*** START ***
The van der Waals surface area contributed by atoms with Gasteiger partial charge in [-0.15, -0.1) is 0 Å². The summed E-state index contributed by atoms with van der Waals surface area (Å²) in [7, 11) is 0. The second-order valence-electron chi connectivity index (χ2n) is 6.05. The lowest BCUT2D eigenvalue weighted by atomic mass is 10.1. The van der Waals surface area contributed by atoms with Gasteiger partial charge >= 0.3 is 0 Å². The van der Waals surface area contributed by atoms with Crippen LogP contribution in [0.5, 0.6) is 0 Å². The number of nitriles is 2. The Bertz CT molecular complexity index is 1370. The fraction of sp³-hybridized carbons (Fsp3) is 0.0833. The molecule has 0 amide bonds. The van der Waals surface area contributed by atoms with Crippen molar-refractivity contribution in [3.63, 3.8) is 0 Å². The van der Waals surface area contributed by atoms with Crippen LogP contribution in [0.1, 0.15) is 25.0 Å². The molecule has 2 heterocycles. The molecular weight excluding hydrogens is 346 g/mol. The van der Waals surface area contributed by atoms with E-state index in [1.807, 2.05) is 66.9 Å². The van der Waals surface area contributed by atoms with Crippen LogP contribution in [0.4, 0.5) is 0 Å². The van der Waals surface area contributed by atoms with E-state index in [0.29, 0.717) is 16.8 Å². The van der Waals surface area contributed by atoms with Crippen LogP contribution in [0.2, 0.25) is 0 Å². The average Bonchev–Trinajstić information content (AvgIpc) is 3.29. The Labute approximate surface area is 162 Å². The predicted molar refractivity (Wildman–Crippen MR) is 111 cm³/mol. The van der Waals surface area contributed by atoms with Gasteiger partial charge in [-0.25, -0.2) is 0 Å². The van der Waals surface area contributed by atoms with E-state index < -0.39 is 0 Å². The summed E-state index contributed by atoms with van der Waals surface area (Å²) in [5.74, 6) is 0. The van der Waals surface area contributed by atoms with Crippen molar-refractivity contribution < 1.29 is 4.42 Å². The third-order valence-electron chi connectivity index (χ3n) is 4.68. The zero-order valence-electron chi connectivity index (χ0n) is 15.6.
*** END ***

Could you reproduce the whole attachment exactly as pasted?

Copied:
The van der Waals surface area contributed by atoms with Gasteiger partial charge in [-0.15, -0.1) is 0 Å². The summed E-state index contributed by atoms with van der Waals surface area (Å²) in [7, 11) is 0. The second-order valence-electron chi connectivity index (χ2n) is 6.05. The lowest BCUT2D eigenvalue weighted by atomic mass is 10.1. The van der Waals surface area contributed by atoms with Gasteiger partial charge >= 0.3 is 0 Å². The van der Waals surface area contributed by atoms with Crippen LogP contribution in [0.5, 0.6) is 0 Å². The number of nitriles is 2. The Bertz CT molecular complexity index is 1370. The fraction of sp³-hybridized carbons (Fsp3) is 0.0833. The molecule has 0 amide bonds. The van der Waals surface area contributed by atoms with Crippen molar-refractivity contribution in [3.63, 3.8) is 0 Å². The van der Waals surface area contributed by atoms with Crippen LogP contribution in [0.1, 0.15) is 25.0 Å². The molecule has 2 heterocycles. The molecular weight excluding hydrogens is 346 g/mol. The van der Waals surface area contributed by atoms with E-state index in [1.807, 2.05) is 66.9 Å². The van der Waals surface area contributed by atoms with Crippen LogP contribution in [0.4, 0.5) is 0 Å². The van der Waals surface area contributed by atoms with E-state index in [0.29, 0.717) is 16.8 Å². The van der Waals surface area contributed by atoms with Crippen LogP contribution in [0.2, 0.25) is 0 Å². The average Bonchev–Trinajstić information content (AvgIpc) is 3.29. The Labute approximate surface area is 162 Å². The predicted molar refractivity (Wildman–Crippen MR) is 111 cm³/mol. The van der Waals surface area contributed by atoms with Gasteiger partial charge in [-0.25, -0.2) is 0 Å². The van der Waals surface area contributed by atoms with E-state index < -0.39 is 0 Å². The summed E-state index contributed by atoms with van der Waals surface area (Å²) in [5.74, 6) is 0. The van der Waals surface area contributed by atoms with Crippen molar-refractivity contribution < 1.29 is 4.42 Å². The third-order valence-electron chi connectivity index (χ3n) is 4.68. The zero-order valence-electron chi connectivity index (χ0n) is 15.6.